Why people on immunosuppressant drugs for autoimmune conditions have a higher incidence of an often-fatal brain disease may be linked to a mutation in a common virus, according to researchers at Penn State College of Medicine. [More]
Research shows close similarities of canine models of human rare disorders

Research shows close similarities of canine models of human rare disorders

Professor Hannes Lohi's research group at the University of Helsinki has discovered three novel canine genes for Caffey, Raine and van den Ende-Gupta syndromes. Research reveals close similarities of the canine models of human rare disorders and highlights the potential of comparative research approach for the development of rare disease diagnostics and treatments. [More]
Birmingham Women's Hospital leads the way in genomic diagnosis

Birmingham Women's Hospital leads the way in genomic diagnosis

Birmingham Women's Hospital (BWH) has adopted a radical new technology to make it easier to identify rare diseases by their genetic causes, leading to a faster and more accurate diagnosis for the patient. The technology being used to do this is called Sapientia™ and it is facilitating the reclassification of disease. [More]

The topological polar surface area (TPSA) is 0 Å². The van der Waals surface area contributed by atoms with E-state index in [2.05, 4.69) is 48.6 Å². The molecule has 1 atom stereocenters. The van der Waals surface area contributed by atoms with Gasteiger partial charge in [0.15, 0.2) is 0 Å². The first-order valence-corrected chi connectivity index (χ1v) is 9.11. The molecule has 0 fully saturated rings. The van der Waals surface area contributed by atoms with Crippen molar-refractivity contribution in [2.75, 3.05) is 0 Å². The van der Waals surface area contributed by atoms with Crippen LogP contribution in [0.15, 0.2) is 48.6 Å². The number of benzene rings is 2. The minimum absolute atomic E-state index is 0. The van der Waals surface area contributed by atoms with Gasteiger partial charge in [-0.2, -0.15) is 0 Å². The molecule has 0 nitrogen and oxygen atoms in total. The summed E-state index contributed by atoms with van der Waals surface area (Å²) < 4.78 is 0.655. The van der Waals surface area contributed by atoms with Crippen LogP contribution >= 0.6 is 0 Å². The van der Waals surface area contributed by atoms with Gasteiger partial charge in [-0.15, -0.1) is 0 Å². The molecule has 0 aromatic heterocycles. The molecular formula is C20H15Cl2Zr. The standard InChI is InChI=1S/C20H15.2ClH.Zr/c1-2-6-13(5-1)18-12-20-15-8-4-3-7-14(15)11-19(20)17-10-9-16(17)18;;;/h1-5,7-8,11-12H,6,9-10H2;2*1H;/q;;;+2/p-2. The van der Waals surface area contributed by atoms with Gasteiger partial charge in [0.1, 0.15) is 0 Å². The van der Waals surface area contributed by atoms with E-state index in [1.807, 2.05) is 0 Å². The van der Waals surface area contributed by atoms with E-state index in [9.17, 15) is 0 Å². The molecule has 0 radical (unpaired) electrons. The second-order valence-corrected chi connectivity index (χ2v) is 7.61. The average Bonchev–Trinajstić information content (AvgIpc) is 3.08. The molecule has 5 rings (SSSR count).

New BSR report sets roadmap to enhance care for individuals with rare rheumatic and musculoskeletal conditions

New BSR report sets roadmap to enhance care for individuals with rare rheumatic and musculoskeletal conditions

The British Society for Rheumatology has today launched a report setting out a programme of work to enhance care for people with rare rheumatic and musculoskeletal conditions. [More]
Shire launches awareness campaign to improve lives of people with rare MPS

Shire launches awareness campaign to improve lives of people with rare MPS

Shire plc announces a campaign to enable people to connect and share information about MPS (mucopolysaccharide) diseases around the world. [More]
Finding treatments for rare diseases: an interview with Dr Richard Thompson

Finding treatments for rare diseases: an interview with Dr Richard Thompson